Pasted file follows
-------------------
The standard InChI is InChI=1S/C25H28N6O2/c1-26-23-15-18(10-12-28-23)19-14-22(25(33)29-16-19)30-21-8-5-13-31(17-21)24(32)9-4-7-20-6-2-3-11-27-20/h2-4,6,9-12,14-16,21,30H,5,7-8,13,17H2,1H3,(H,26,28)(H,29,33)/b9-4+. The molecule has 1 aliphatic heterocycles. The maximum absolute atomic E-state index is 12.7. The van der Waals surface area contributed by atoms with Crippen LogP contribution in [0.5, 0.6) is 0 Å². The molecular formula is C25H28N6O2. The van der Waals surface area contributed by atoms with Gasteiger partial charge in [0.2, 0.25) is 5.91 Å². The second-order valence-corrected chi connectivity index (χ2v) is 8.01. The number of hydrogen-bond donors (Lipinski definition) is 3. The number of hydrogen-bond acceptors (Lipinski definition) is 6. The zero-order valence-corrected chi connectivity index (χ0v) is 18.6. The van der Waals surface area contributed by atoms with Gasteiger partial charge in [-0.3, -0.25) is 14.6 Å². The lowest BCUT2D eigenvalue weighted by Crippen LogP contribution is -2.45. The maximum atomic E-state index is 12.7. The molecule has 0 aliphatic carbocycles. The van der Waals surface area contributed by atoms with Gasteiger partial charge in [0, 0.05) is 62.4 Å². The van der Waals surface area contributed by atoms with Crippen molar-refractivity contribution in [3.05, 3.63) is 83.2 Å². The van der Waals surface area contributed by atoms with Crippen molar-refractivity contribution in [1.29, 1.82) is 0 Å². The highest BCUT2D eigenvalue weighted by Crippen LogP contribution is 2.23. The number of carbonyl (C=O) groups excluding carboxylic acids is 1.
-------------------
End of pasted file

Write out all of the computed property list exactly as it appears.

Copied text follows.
The standard InChI is InChI=1S/C25H28N6O2/c1-26-23-15-18(10-12-28-23)19-14-22(25(33)29-16-19)30-21-8-5-13-31(17-21)24(32)9-4-7-20-6-2-3-11-27-20/h2-4,6,9-12,14-16,21,30H,5,7-8,13,17H2,1H3,(H,26,28)(H,29,33)/b9-4+. The molecule has 1 aliphatic heterocycles. The maximum absolute atomic E-state index is 12.7. The van der Waals surface area contributed by atoms with Crippen LogP contribution in [0.5, 0.6) is 0 Å². The molecular formula is C25H28N6O2. The van der Waals surface area contributed by atoms with Gasteiger partial charge in [0.2, 0.25) is 5.91 Å². The second-order valence-corrected chi connectivity index (χ2v) is 8.01. The number of hydrogen-bond donors (Lipinski definition) is 3. The number of hydrogen-bond acceptors (Lipinski definition) is 6. The zero-order valence-corrected chi connectivity index (χ0v) is 18.6. The van der Waals surface area contributed by atoms with Gasteiger partial charge in [-0.3, -0.25) is 14.6 Å². The lowest BCUT2D eigenvalue weighted by Crippen LogP contribution is -2.45. The maximum atomic E-state index is 12.7. The molecule has 0 aliphatic carbocycles. The van der Waals surface area contributed by atoms with Gasteiger partial charge in [0, 0.05) is 62.4 Å². The van der Waals surface area contributed by atoms with Crippen molar-refractivity contribution in [3.05, 3.63) is 83.2 Å². The van der Waals surface area contributed by atoms with Crippen molar-refractivity contribution in [1.29, 1.82) is 0 Å². The highest BCUT2D eigenvalue weighted by Crippen LogP contribution is 2.23. The number of carbonyl (C=O) groups excluding carboxylic acids is 1.